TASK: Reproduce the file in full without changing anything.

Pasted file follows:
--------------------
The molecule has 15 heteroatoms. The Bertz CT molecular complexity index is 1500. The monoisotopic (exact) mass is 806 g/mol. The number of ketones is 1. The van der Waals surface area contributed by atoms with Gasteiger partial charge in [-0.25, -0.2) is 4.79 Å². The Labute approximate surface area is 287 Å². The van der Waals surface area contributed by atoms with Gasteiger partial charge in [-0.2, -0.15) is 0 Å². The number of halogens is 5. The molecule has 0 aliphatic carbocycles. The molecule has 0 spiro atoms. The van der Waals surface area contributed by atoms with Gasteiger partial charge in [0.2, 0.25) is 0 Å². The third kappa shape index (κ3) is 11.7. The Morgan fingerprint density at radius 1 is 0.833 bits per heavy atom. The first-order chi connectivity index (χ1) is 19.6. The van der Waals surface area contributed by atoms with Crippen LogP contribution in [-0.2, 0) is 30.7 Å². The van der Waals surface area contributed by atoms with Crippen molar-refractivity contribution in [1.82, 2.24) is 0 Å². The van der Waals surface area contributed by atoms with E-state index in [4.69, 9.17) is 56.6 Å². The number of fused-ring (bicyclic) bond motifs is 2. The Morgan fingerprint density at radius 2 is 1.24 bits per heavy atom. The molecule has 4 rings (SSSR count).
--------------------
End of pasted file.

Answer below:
The molecule has 15 heteroatoms. The Bertz CT molecular complexity index is 1500. The monoisotopic (exact) mass is 806 g/mol. The number of ketones is 1. The van der Waals surface area contributed by atoms with Gasteiger partial charge in [-0.25, -0.2) is 4.79 Å². The Labute approximate surface area is 287 Å². The van der Waals surface area contributed by atoms with Gasteiger partial charge in [-0.2, -0.15) is 0 Å². The number of halogens is 5. The molecule has 0 aliphatic carbocycles. The molecule has 0 spiro atoms. The van der Waals surface area contributed by atoms with Gasteiger partial charge in [0.2, 0.25) is 0 Å². The third kappa shape index (κ3) is 11.7. The Morgan fingerprint density at radius 1 is 0.833 bits per heavy atom. The first-order chi connectivity index (χ1) is 19.6. The van der Waals surface area contributed by atoms with Crippen LogP contribution in [-0.2, 0) is 30.7 Å². The van der Waals surface area contributed by atoms with Crippen molar-refractivity contribution in [1.82, 2.24) is 0 Å². The van der Waals surface area contributed by atoms with E-state index in [4.69, 9.17) is 56.6 Å². The number of fused-ring (bicyclic) bond motifs is 2. The Morgan fingerprint density at radius 2 is 1.24 bits per heavy atom. The molecule has 4 rings (SSSR count).